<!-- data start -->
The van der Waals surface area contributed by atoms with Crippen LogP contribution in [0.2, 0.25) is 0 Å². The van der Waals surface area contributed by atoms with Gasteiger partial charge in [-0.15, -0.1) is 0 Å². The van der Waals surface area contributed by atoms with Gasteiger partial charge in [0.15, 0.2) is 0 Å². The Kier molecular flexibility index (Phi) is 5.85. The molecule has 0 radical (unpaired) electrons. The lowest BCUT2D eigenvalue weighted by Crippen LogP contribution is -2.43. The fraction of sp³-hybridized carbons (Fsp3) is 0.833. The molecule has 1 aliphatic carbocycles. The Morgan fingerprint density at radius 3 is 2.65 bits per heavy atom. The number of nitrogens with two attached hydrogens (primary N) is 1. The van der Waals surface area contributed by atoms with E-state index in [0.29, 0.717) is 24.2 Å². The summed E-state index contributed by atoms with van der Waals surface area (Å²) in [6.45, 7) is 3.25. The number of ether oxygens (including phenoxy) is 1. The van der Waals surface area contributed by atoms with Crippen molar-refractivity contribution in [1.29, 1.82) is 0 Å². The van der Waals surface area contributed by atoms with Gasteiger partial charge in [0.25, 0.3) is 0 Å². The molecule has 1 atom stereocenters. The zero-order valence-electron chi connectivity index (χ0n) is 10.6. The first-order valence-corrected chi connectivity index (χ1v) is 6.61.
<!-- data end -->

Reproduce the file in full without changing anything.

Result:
The van der Waals surface area contributed by atoms with Crippen LogP contribution in [0.2, 0.25) is 0 Å². The van der Waals surface area contributed by atoms with Gasteiger partial charge in [-0.15, -0.1) is 0 Å². The van der Waals surface area contributed by atoms with Gasteiger partial charge in [0.15, 0.2) is 0 Å². The Kier molecular flexibility index (Phi) is 5.85. The molecule has 0 radical (unpaired) electrons. The lowest BCUT2D eigenvalue weighted by Crippen LogP contribution is -2.43. The fraction of sp³-hybridized carbons (Fsp3) is 0.833. The molecule has 1 aliphatic carbocycles. The Morgan fingerprint density at radius 3 is 2.65 bits per heavy atom. The number of nitrogens with two attached hydrogens (primary N) is 1. The van der Waals surface area contributed by atoms with E-state index in [0.29, 0.717) is 24.2 Å². The summed E-state index contributed by atoms with van der Waals surface area (Å²) in [6.45, 7) is 3.25. The number of ether oxygens (including phenoxy) is 1. The van der Waals surface area contributed by atoms with Crippen molar-refractivity contribution in [1.29, 1.82) is 0 Å². The van der Waals surface area contributed by atoms with Gasteiger partial charge in [0.25, 0.3) is 0 Å². The molecule has 1 atom stereocenters. The zero-order valence-electron chi connectivity index (χ0n) is 10.6. The first-order valence-corrected chi connectivity index (χ1v) is 6.61.